Reading: The History Of El Dorado Rum

The History Of El Dorado Rum

There’s a bit of a dog-and-pony aspect to most distillery tours. Folksy guides, much ado about the water source and then, the show-stopper—a shiny, state-of-the-art copper still.

Which is why, after the first dozen or so distilleries, bartenders, who make a point of getting to as many as possible, start to crave a little gritty authenticity. That is exactly what’s on offer at Guyana’s El Dorado facility, a ramshackle rum factory with working ancient, antique, wooden stills that are at the top of almost every bartender’s ice-bucket list.

If you’ve never heard of wooden alcohol stills, you’re forgiven. El Dorado’s are the oldest working wooden stills in a distillery and, as far as anyone knows, the only ones used to produce alcohol for large-scale commercial use. As such, just like the copper stills on the bourbon trail, the three monsters churning out rum—one of which dates back to 1732—are the headliners on the humid and sticky hard-hat tour at El Dorado. Except that, instead of shiny metal showpieces, these Big Berthas are clunky, scruffy cauldrons of steamy living history.

“It was great to get behind the scenes and learn all about what the company’s doing to save the region’s heritage,” says Robin James Wynne, manager at Toronto’s Miss Things, who visited El Dorado in November. “It’s great to see those old stills in action and to understand how it effects the product on the back end.”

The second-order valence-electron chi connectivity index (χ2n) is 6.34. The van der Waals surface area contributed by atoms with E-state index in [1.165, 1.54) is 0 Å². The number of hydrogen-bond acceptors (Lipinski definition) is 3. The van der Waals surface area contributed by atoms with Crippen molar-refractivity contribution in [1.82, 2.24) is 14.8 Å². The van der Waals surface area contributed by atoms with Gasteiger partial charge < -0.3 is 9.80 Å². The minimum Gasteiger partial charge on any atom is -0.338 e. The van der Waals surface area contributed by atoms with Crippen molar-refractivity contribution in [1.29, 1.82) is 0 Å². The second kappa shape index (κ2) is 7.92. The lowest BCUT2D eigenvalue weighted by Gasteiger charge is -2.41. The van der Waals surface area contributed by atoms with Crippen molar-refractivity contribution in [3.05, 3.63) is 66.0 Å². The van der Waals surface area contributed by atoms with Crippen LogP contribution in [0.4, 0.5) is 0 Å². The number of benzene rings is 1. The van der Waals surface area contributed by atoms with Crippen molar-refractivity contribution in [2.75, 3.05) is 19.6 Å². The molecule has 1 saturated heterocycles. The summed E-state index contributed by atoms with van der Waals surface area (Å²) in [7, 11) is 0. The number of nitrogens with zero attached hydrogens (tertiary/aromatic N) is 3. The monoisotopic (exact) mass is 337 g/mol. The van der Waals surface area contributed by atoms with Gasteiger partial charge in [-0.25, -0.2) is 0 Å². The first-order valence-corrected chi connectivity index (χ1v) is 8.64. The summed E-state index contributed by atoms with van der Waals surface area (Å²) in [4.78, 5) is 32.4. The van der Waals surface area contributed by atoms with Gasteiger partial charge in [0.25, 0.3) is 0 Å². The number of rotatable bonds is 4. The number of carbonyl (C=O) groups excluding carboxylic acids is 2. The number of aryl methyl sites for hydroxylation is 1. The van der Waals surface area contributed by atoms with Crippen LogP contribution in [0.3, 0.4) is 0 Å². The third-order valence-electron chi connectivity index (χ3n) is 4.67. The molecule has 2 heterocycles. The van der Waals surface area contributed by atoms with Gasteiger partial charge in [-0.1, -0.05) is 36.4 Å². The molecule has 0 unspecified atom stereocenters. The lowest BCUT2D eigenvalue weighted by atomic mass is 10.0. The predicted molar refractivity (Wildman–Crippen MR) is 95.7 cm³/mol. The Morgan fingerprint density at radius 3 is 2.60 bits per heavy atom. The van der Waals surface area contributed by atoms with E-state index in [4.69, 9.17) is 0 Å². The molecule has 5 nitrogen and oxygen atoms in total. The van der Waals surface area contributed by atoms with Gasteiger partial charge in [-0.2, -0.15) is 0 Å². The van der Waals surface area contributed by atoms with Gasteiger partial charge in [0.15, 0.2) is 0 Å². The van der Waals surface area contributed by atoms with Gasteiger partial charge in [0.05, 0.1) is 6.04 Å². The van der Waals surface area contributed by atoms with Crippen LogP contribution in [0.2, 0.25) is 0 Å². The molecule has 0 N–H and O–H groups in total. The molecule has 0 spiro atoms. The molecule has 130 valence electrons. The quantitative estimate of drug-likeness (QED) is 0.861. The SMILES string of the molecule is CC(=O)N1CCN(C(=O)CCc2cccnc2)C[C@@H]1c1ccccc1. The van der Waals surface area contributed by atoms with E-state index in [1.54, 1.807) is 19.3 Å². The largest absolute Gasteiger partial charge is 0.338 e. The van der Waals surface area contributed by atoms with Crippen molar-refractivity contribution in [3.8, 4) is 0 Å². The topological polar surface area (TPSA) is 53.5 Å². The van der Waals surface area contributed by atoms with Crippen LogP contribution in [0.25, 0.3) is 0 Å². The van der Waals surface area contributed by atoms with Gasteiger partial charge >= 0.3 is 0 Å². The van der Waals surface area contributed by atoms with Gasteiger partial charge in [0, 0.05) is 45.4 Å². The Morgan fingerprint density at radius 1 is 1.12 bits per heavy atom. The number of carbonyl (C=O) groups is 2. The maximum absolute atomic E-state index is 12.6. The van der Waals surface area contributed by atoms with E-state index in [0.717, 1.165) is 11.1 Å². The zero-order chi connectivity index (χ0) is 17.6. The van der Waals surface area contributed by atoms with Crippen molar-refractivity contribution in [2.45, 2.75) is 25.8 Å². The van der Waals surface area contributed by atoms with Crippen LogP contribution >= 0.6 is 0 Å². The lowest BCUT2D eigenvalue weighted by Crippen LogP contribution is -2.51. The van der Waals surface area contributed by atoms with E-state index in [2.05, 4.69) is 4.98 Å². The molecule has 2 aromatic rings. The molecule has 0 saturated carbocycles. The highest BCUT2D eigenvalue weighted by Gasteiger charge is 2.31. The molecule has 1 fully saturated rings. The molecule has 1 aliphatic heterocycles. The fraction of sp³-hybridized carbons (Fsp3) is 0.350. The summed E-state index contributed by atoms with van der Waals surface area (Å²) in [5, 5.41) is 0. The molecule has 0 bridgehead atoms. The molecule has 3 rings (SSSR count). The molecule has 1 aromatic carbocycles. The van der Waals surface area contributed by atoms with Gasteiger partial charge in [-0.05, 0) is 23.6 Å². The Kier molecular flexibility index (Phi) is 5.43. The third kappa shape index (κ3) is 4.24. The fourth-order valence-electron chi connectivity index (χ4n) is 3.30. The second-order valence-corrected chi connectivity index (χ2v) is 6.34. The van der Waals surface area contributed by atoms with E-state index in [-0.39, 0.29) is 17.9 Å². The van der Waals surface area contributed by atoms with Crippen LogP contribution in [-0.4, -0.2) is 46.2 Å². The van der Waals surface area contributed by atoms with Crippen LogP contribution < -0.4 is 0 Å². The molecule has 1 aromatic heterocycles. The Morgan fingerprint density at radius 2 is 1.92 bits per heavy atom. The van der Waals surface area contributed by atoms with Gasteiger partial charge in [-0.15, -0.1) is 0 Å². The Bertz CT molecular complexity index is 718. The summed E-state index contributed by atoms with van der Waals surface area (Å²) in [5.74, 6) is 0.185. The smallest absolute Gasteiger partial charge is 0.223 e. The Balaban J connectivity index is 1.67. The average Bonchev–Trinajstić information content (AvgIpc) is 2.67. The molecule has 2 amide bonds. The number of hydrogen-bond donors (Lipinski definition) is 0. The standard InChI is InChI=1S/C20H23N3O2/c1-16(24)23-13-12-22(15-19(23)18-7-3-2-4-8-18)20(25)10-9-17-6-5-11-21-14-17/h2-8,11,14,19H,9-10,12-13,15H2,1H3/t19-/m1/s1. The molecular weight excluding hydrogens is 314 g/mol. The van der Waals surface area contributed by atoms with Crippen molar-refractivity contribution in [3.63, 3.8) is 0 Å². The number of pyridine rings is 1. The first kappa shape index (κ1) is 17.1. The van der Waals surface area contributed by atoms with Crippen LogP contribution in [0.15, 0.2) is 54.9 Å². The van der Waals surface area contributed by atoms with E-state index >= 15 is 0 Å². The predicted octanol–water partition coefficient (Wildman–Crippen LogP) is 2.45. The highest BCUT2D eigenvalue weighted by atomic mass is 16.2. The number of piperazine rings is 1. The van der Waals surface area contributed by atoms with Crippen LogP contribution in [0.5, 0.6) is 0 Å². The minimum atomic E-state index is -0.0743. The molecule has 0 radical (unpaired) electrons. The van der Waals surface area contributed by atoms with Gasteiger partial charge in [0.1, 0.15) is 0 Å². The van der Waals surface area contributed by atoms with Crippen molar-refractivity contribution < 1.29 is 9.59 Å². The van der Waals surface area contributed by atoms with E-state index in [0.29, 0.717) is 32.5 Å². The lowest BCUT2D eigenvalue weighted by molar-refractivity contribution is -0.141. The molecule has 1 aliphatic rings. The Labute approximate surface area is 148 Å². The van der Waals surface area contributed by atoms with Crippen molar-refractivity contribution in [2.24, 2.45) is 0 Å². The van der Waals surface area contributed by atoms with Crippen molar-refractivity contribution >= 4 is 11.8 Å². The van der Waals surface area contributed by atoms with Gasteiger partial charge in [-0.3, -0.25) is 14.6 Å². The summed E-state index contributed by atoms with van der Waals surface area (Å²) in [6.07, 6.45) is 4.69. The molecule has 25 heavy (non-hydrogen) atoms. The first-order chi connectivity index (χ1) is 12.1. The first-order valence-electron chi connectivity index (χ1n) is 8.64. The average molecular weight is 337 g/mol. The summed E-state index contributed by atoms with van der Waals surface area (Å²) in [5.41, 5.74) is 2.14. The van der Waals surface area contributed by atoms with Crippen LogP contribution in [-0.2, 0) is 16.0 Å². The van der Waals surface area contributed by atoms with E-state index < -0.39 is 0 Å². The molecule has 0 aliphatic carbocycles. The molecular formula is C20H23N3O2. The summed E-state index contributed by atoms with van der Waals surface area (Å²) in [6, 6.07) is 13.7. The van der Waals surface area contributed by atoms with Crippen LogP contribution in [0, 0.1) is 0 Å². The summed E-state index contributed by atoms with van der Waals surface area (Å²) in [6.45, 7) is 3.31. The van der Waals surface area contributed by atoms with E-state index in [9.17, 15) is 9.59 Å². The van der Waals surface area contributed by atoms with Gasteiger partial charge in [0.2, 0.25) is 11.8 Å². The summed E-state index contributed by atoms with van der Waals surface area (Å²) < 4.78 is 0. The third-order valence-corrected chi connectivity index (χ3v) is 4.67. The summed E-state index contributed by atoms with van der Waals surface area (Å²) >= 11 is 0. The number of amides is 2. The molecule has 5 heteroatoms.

Every bottle tells a different story, something that’s led to something of a cult following for special releases among rum fans. 

Indeed, this would all just be gimmickry if this old technology didn’t have some effect on the taste. I believe it does. When you’re at the facility, located on the Demerara River that meanders out of the northeastern corridor of the South American rainforest, you can smell the ripe tropical fruits and slightly funky molasses that dominates the flavour profile. The wood, like a good salad bowl, is said to contain a little residue from all the previous batches that have been run through over nearly three centuries, which helps enhance the flavour. With copper or stainless steel, each batch is brand new, with no traces of what passed through before.

Unfortunately, not every bottle contains the rum made in the 1732 wooden pot still.

Every bottle tells a different story, something that’s led to something of a cult following for special releases among rum fans.

Wynne keeps an eye out for Single Barrel “EHP”, which all come from the tall wooden Coffey still that dates back to 1880. The “Port Mourant,” which  refers to the rum from the old, bubbly, pot still cauldrons, flies off the shelves pretty fast but both make it to Canada quite regularly.

And if you missed the special bottlings, many of the El Dorado rums (at least the ones aged eight years and over) contain juice from the Port Mourant stills.

No dogs or ponies involved. It’s the genuine article.